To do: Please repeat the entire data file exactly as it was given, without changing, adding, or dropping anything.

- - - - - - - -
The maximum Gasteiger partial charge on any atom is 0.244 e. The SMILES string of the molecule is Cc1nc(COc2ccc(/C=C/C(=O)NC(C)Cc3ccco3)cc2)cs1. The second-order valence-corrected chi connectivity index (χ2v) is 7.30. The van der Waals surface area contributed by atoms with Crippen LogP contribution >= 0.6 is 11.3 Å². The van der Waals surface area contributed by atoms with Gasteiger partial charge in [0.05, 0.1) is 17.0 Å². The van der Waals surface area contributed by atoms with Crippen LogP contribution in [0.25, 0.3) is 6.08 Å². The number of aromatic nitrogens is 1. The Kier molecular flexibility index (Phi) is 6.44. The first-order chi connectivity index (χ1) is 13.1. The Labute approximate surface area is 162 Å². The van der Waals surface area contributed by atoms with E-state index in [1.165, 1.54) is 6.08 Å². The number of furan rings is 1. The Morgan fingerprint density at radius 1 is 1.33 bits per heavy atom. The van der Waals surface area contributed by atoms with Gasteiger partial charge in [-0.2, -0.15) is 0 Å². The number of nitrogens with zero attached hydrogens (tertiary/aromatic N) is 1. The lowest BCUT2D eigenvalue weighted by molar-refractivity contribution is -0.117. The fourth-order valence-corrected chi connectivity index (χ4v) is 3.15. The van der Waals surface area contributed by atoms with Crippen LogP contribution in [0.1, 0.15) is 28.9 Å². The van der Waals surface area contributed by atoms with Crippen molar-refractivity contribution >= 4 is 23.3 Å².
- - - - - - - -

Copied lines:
The maximum Gasteiger partial charge on any atom is 0.244 e. The SMILES string of the molecule is Cc1nc(COc2ccc(/C=C/C(=O)NC(C)Cc3ccco3)cc2)cs1. The second-order valence-corrected chi connectivity index (χ2v) is 7.30. The van der Waals surface area contributed by atoms with Crippen LogP contribution >= 0.6 is 11.3 Å². The van der Waals surface area contributed by atoms with Gasteiger partial charge in [0.05, 0.1) is 17.0 Å². The van der Waals surface area contributed by atoms with Crippen LogP contribution in [0.25, 0.3) is 6.08 Å². The number of aromatic nitrogens is 1. The Kier molecular flexibility index (Phi) is 6.44. The first-order chi connectivity index (χ1) is 13.1. The Labute approximate surface area is 162 Å². The van der Waals surface area contributed by atoms with E-state index in [1.165, 1.54) is 6.08 Å². The number of furan rings is 1. The Morgan fingerprint density at radius 1 is 1.33 bits per heavy atom. The van der Waals surface area contributed by atoms with Gasteiger partial charge in [-0.2, -0.15) is 0 Å². The number of nitrogens with zero attached hydrogens (tertiary/aromatic N) is 1. The lowest BCUT2D eigenvalue weighted by molar-refractivity contribution is -0.117. The fourth-order valence-corrected chi connectivity index (χ4v) is 3.15. The van der Waals surface area contributed by atoms with Crippen LogP contribution in [0.1, 0.15) is 28.9 Å². The van der Waals surface area contributed by atoms with Crippen molar-refractivity contribution >= 4 is 23.3 Å².